Penalties: Section 14(y) of the Bill empowers NERSA to impose penalties on generation facilities for own use or for supply to customers under direct supply agreements if the facilities do not become operational within the requisite period. The imposition of such penalties on own generation facilities but not other types of facilities appears to be arbitrary and the justification for this amendment is not immediately clear. This is a matter that should be governed contractually between buyers and sellers, not by NERSA. Upper limits on the amounts of the possible penalties are also not specified. We recommend removing this provision because attempts to regulate timing (and price) of own generation or direct electricity supply facilities should be outside NERSA's mandate.
Licensing: Section 4(a)(i) of the Bill introduces seven activities for which NERSA can issue licences. NERSA is required to license according to the determination made by the Minister in line with the IRP. We note that generation licensees do not also need to apply for trading licences, which is a useful practical amendment in keeping with current practice. We note, however, that construction of transmission and distribution power systems will now require a licence, which is likely to increase the administrative burden on IPPs opting for self-build of connection infrastructure. NERSA’s consent will also need to be sought when there is a change in construction or operations contractor, which is likely to hinder the expeditious completion of projects.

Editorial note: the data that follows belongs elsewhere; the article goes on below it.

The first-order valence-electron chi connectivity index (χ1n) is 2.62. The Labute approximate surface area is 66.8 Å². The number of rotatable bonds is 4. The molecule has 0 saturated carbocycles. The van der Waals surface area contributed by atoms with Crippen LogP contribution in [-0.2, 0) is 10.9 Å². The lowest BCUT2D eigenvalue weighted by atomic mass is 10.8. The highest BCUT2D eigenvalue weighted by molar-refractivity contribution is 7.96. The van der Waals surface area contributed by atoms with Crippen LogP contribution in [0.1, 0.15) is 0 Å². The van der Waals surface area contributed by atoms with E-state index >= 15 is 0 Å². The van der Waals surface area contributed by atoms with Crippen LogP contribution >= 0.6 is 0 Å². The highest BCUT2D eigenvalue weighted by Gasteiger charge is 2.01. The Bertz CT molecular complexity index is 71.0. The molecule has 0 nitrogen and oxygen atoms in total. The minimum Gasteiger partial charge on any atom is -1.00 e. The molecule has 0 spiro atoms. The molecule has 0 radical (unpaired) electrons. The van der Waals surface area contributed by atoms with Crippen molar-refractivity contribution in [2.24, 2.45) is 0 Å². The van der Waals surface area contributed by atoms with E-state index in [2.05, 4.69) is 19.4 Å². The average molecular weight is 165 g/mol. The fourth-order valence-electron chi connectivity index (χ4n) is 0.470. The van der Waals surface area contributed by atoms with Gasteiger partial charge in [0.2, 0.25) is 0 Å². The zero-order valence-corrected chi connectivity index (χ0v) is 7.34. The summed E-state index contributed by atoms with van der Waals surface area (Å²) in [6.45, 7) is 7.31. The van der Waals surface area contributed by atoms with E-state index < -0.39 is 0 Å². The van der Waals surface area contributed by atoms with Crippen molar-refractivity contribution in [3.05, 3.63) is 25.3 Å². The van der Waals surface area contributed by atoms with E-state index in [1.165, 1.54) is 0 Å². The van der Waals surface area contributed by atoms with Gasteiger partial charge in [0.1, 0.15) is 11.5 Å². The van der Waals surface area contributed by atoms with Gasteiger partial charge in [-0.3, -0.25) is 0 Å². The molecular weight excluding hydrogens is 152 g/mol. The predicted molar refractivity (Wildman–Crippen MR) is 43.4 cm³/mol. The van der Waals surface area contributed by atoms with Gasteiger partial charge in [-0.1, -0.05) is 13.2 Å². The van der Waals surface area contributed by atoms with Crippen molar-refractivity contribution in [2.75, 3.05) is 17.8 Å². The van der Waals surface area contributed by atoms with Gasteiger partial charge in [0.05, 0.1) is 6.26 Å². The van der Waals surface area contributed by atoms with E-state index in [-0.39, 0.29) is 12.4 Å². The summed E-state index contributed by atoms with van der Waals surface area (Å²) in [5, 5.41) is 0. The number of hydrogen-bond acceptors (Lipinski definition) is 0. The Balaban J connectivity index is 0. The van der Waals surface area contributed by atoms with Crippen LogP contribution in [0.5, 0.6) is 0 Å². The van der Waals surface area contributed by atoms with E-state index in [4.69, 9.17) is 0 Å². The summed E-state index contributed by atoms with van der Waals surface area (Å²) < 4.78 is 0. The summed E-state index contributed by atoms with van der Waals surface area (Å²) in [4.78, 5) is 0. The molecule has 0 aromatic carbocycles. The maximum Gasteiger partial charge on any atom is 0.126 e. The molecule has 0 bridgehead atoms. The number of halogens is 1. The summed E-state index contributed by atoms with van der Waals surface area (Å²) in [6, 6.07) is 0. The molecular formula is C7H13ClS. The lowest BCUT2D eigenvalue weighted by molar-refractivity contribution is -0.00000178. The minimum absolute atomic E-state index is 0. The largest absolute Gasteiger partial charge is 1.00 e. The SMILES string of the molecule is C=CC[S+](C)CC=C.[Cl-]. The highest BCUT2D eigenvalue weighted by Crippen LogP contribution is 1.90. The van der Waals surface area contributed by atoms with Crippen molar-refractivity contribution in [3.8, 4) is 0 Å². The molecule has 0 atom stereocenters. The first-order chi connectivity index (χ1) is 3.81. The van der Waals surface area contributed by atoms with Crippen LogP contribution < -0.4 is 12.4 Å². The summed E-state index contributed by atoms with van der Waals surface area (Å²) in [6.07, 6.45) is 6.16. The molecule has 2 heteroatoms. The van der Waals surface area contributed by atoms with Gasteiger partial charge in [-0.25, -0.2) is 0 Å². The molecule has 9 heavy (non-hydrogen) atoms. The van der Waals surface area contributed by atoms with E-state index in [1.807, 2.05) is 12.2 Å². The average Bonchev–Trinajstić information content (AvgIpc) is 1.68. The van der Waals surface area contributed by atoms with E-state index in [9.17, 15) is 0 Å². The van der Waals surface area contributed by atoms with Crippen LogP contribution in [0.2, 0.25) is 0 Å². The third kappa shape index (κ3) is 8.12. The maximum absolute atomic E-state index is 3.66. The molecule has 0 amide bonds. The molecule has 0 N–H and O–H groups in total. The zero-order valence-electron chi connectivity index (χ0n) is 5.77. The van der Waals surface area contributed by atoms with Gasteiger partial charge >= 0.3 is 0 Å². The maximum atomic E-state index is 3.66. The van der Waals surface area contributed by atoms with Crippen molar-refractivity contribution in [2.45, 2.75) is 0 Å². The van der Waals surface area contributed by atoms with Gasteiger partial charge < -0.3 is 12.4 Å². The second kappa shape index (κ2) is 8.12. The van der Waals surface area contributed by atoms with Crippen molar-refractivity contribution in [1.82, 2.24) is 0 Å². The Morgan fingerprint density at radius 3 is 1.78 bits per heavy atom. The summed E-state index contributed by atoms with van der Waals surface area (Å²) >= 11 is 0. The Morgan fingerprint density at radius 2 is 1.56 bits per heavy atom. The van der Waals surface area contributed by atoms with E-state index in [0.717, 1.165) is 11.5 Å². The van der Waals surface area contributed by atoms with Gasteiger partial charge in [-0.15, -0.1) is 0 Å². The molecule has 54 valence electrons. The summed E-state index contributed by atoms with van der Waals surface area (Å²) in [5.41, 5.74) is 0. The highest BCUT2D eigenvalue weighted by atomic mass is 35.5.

4. EXPROPRIATION (section 26)
The Bill has clarified that the interests of the national transmission and distribution systems may trump individual land rights, within Constitutional bounds. Accordingly, the Bill authorises the Minister to permanently or temporarily expropriate land or land rights on behalf of licensees, which will entitle those licensees to become the owner of such land or the holder of such land rights. The Bill also empowers the Minister to authorise a transmitter (such as the TSO) to permanently or temporarily expropriate land or any land rights for the purpose of constructing transmission lines.